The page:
representing this complex fracture into exponent

• Jan 20th 2010, 02:39 AM
transgalactic
representing this complex fracture into exponent
$\frac{2i}{2+i}$

i don know how to separate the complex and imaginary part of this fracture?
• Jan 20th 2010, 02:59 AM
tonio
Quote:

Originally Posted by transgalactic
$\frac{2i}{2+i}$

i don know how to separate the complex and imaginary part of this fracture?

Twice you wrote "fracture": perhaps you meant "fraction"? Anyway, multiplying by the denominator's conjugate:

$\frac{1}{2+i}=\frac{2-i}{5}= \frac{2}{5}-\frac{1}{5}\,i$ , and now just multiply this by $2i$ ...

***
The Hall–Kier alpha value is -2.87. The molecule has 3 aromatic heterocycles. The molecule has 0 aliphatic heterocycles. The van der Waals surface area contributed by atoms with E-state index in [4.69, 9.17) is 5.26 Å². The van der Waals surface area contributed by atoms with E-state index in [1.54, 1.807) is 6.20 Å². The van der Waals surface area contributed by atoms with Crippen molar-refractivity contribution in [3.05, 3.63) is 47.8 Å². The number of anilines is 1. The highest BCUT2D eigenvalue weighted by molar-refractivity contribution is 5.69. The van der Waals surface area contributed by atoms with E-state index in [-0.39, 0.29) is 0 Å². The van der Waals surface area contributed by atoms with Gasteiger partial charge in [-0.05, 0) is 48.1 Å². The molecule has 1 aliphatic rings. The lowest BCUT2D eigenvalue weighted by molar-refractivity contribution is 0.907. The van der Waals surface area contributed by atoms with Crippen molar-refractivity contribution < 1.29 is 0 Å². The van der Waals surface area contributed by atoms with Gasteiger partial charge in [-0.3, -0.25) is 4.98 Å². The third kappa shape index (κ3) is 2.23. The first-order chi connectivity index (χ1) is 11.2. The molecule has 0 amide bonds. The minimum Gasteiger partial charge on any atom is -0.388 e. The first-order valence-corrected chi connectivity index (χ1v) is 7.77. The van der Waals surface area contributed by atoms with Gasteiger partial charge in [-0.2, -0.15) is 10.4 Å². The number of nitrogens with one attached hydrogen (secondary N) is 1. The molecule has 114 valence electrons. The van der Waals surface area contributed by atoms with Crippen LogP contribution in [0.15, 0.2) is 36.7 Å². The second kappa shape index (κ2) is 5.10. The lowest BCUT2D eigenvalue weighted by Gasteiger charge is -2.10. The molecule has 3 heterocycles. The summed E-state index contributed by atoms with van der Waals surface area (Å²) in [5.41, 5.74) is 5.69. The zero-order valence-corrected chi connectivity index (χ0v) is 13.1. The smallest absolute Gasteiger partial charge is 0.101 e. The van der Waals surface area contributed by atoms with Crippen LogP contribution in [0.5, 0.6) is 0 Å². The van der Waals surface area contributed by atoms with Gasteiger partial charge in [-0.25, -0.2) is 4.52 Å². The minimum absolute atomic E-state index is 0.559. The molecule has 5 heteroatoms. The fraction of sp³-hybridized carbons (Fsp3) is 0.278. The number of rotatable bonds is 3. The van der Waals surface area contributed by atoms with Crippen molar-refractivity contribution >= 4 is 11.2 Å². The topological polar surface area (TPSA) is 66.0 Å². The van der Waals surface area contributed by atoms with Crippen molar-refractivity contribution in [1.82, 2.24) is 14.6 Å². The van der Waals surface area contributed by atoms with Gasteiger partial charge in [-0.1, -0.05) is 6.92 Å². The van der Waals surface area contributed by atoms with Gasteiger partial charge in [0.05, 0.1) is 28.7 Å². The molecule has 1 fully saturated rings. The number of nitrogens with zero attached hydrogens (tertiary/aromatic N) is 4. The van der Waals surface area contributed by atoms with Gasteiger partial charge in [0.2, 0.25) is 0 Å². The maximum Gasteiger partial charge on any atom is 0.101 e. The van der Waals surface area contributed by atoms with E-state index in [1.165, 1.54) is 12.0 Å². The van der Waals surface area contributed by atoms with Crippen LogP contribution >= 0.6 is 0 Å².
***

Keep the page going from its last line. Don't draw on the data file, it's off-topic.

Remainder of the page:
Tonio
• Jan 20th 2010, 04:38 AM
Prove It
Quote:

Originally Posted by transgalactic
$\frac{2i}{2+i}$

i don know how to separate the complex and imaginary part of this fracture?

$\frac{2i}{2 + i} = \frac{2i(2 - i)}{(2 + i)(2 - i)}$

$= \frac{4i - 2i^2}{4 - i^2}$

$= \frac{2 + 4i}{5}$

$= \frac{2}{5} + \frac{4}{5}i$.

Now putting into polar form...

$|z| = \sqrt{\left(\frac{2}{5}\right)^2 + \left(\frac{4}{5}\right)^2}$

$= \sqrt{\frac{4}{25} + \frac{16}{25}}$

$= \sqrt{\frac{20}{25}}$

$= \frac{2\sqrt{5}}{5}$.

$\theta = \arctan{\frac{\frac{4}{5}}{\frac{2}{5}}}$

$= \arctan{2}$.

So $z = \frac{2\sqrt{5}}{5}\,\textrm{cis}\,\arctan{2}$

$= \frac{2\sqrt{5}}{5}e^{i\arctan{2}}$.
• Jan 20th 2010, 05:05 AM
transgalactic
thanks:)